Analysts Cautious on Total after 2Q Results

Analysts on Monday responded to Total's second quarter results with caution, after the French major reported Friday that 2Q earnings were smaller by nine percent at $3.7 billion.

Total itself noted that in its upstream segment the company was adversely affected by incidents in the UK North Sea, Nigeria and Yemen. But the firm also pointed out that the second quarter was also market by successes, with the firm starting up production at its Islay, Bongkot South and Halfaya projects while also acquiring new exploration licenses in Uruguay, Kenya and Bulgaria.
The firm added that the increase in its share in the Ichthys project in Australia has strengthened its "already prominent" role in fast-growing Asian markets and solidified its position among worldwide leaders in liquefied natural gas.
Goldman Sachs commented that "concerns remain" despite "solid" net earnings of $7.7 billion during the first half of the year. The investment bank noted that growth in Total's major new projects will only accelerate from 2015/2016 and "until then, the company is heavily exposed to potential delays and cost overruns".
Oil analysts at Jefferies were more positive, pointing out that earnings beat consensus forecasts by three percent, "bucking the trend of its larger peers" and that although upstream production was lower than last year "we believe this should grow substantially once the new projects ramp up and Elgin and Yemen return by early next year".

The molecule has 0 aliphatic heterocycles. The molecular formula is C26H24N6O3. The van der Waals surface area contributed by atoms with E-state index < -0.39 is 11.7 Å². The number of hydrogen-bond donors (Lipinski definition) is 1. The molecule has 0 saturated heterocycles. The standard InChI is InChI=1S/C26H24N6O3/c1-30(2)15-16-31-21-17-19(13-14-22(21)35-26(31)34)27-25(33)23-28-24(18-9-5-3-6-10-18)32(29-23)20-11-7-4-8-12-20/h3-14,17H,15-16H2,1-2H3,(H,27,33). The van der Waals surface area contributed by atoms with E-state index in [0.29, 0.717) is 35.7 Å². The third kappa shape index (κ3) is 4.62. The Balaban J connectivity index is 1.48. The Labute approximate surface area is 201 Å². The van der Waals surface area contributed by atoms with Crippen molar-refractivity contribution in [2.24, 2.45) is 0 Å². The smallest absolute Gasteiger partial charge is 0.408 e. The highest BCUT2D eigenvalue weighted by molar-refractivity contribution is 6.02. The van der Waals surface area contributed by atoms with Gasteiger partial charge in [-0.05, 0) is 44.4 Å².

In a statement accompanying Total's second quarter results, CEO Christophe de Margerie said:
"Amid a challenging economic environment, it is with confidence that Total faces the second half of 2012, supported by the strength of its balance sheet and the dedication of its team which allow the group to develop and execute high-value projects in each segment"
So far, the second quarter reporting season has thrown up a mixed bag of results from European oil and gas companies, with Statoil reporting an increase in profit last week while Spain's Repsol and Royal Dutch Shell both seeing a decline in their respective net incomes.
Dow Jones Newswires contributed to this article.

A former engineer, Jon is an award-winning editor who has covered the technology, engineering and energy sectors since the mid-1990s. Email Jon at


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